For Christmas, I got myself a butane-fueled jewelry torch along with brass wire of various gauges, gold colored hard solder, and other accouterments. I have several projects planned but for now, I need lots of practice with the torch. Brass pins are just the right amount of fiddleyness for a beginners project and each time I’ve made some I’ve… Read More 16th Century Brass Pins
Continuing my habit of making surprise costumes for friends, I bought the fabric for this elven gown a month after I got married in 2014. It was listed as “Twilight Navy Crinkle Velvet” a name that can’t get more elven.… Read More Return to Middle Earth: An Elven Gown of Twilight Velvet
Disclaimer: I was sent a free copy of this book for review purposes. However all thoughts, opinions, and criticisms are my own. A long time ago… Back when the internet was young, there was only a handful of books and websites to turn to if you had an interest in sewing 18th century clothing. Janet… Read More Book Review: The American Duchess Guide to 18th Century Dressmaking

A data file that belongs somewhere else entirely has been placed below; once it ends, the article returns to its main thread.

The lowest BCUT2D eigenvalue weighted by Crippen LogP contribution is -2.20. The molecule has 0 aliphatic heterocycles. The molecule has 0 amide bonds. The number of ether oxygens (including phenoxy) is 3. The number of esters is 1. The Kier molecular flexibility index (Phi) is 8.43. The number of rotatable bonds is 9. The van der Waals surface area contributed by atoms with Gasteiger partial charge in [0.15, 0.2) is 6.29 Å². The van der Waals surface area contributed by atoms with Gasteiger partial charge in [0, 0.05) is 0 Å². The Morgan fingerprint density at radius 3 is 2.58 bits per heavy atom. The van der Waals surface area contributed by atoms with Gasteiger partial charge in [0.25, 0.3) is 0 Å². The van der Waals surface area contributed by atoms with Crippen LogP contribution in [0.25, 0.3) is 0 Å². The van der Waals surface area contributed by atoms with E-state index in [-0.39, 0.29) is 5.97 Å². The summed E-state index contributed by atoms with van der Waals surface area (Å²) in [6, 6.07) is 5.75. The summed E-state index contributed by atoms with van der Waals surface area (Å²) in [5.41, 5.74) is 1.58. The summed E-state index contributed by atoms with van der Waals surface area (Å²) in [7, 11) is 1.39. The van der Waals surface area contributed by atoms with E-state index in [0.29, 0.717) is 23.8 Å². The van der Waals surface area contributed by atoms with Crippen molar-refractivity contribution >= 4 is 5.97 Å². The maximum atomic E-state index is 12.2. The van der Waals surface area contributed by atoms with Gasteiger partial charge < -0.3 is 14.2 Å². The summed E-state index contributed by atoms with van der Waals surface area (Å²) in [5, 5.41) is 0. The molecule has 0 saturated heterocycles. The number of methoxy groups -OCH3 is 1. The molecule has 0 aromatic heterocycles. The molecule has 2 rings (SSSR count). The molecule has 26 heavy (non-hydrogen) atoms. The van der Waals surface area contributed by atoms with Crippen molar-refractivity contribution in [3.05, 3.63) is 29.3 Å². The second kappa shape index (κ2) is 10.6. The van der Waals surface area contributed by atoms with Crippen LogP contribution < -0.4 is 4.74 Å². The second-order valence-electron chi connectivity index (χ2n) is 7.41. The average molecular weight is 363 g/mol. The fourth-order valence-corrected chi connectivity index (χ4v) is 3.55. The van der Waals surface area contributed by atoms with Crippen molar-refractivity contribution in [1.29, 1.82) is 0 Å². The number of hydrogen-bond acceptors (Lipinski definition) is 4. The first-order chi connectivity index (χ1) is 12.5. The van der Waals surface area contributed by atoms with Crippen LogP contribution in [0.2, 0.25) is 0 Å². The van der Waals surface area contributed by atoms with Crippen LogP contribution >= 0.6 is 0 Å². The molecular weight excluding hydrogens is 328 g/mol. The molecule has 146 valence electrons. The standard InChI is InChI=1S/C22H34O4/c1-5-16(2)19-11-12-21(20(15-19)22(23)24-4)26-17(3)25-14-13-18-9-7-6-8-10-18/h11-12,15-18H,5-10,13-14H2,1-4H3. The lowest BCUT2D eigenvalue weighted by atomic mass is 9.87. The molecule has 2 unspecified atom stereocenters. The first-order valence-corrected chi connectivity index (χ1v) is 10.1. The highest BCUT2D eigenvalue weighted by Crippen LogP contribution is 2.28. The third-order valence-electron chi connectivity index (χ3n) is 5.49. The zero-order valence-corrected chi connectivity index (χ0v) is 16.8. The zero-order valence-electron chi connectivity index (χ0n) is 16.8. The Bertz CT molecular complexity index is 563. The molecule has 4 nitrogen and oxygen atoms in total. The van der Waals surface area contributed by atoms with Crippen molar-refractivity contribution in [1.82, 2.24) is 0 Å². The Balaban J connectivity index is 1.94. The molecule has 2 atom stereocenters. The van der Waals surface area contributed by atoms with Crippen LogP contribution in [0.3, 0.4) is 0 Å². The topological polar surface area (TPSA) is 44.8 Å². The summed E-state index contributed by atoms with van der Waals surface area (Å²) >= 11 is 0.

“Bear Island knows no king but the King in the North, whose name is Stark.”
I started these as learning samples in free motion embroidery. The small motifs are from a 17th-century stomacher at the V&A museum. The original was done in silk and silver gilt on linen with spangles. My samples are in polyester thread on cotton muslin with silver bullion wire and fine silver cord for some of the… Read More 17th Century Stomacher Slips Free Motion Embroidery
The sigil of House Lannister done in yellow, scarlet and gold metallic threads with gold bullion/french wire for the the mane and silver for the claws. Free motion embroidery and hand couch work.
A series of photos showing the process of free motion embroidery on House Targaryen’s sigil. Polyester threads on cotton muslin background, with silver bullion accents on the claws and eyes.
I’ve fallen in love with free motion embroidery. it doesn’t require a fancy machine, digitizing software, or hunting down designs that might not be quite right. I’ve been working on several different projects trying to push the bounds of what I can do.
A month ago a Facebook post on Elizabethan Costume showed me some inexpensive* shoes (non-affiliated link) that looked very similar to cutwork shoes found in period. The price was right, but they came in only one color: white. I ordered 2 pairs, not seeing the FB thread till much later about sizing up (and again if you… Read More 16th Century Shoe Hack: Painting Shoes